This will not likely be a subject probed in any depth during Goss's confirmation hearings, but it may be more important than any other single issue brought to the floor. To appreciate how vital CIA involvement is to the overall prospects of some type of resolution, or even to the success of the small steps along that arduous road, Rosenberg delves into the scarcely reported history of the CIA's role in prior peace efforts.

The story actually begins in 1996, a time when implementation of the Oslo agreement was advancing rapidly. Prime Minister Shimon Peres was riding a wave of popularity following the murder of his partner Yitzhak Rabin, the military hero turned prime minister who propounded the idea that getting out of the territories was necessary for Israel's security. Israel was turning over territory to the Palestinian Authority and the Authority was struggling to thwart terrorism.

Peace seemed inevitable. And, not surprisingly, it was at this point that Hamas launched a wave of bombings that killed dozens of innocent Israelis, stopped Oslo in its tracks, enabled Binyamin Netanyahu to defeat Shimon Peres, and caused Palestinians and Israelis to question whether the dream of peace had died with its architect, Rabin. By 1997, the peace process seemed to be a dead letter.

That is when the United States brought the CIA into the process. Its mission was to bring Israelis and Palestinians together in the struggle against terrorism. Prime Minister Netanyahu claimed that the Palestinians were not fulfilling their obligations to fight terror while the Palestinians claimed they were. The CIA was called in as arbiter and to foster security cooperation between the two sides, monitor implementation, and help develop a security plan. It immediately set up a trilateral framework, under which Israeli and Palestinian security officials began regular meetings, in the presence of the CIA, to work together to thwart the suicide bombers.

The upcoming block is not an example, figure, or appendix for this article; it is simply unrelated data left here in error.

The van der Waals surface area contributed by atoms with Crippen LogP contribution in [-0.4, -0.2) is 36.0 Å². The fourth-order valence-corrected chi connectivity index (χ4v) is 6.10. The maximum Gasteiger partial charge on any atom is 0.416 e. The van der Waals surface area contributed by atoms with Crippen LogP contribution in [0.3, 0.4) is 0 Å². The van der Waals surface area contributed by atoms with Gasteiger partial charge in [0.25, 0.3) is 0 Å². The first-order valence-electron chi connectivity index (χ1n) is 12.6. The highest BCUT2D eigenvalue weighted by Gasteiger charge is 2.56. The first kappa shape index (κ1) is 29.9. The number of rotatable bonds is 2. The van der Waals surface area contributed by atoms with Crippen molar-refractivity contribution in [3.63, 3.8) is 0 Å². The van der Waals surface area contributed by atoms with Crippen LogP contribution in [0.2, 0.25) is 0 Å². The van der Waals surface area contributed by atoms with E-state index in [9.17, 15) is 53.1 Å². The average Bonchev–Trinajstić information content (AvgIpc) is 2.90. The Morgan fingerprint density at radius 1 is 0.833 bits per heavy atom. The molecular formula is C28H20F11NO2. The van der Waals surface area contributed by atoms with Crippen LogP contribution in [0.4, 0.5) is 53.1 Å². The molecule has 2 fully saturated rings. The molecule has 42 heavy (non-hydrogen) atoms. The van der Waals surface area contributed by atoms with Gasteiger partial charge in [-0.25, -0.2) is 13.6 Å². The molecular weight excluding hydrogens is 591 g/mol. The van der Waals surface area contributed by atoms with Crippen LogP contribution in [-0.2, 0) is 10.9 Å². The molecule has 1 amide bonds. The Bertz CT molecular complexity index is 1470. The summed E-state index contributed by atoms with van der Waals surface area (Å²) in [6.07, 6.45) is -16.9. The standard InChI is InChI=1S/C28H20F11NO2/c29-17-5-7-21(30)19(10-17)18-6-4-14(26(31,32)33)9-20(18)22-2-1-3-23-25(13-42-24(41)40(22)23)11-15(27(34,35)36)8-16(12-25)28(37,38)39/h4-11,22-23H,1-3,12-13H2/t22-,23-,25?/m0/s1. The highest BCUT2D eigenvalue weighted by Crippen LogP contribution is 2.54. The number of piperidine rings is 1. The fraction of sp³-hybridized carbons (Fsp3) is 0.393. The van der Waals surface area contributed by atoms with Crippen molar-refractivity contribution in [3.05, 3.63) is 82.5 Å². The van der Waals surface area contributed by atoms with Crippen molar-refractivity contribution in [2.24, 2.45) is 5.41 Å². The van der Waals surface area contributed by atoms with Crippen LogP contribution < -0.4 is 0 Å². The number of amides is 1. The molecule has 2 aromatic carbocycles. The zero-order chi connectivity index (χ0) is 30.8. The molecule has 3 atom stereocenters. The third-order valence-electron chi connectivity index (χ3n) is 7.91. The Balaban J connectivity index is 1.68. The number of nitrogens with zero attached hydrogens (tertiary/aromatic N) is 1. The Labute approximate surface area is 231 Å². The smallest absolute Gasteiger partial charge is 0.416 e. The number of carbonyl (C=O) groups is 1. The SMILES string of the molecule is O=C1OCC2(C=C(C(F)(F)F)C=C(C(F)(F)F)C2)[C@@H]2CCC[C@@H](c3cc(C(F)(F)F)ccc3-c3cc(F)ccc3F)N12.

Initially, the Americans played the largest role in these meetings but, within a relatively short time, Israelis and Palestinians had established enough mutual trust that the American role was transformed from active mediator to mere observer.

The result was a Palestinian action plan to fight terror with implementation monitored by the United States. It worked. From the scores of terror victims in 1996 prior to direct CIA involvement, the number of victims inside Israel dropped dramatically following the CIA intervention. By the time of the Camp David summit in 2000 - after which security cooperation collapsed - the war on Palestinian terrorism essentially had been won. Everything changed after the peace process collapsed in 2000 although every plan to resuscitate it since - most recently the Road Map - has envisioned the CIA returning to its previous role.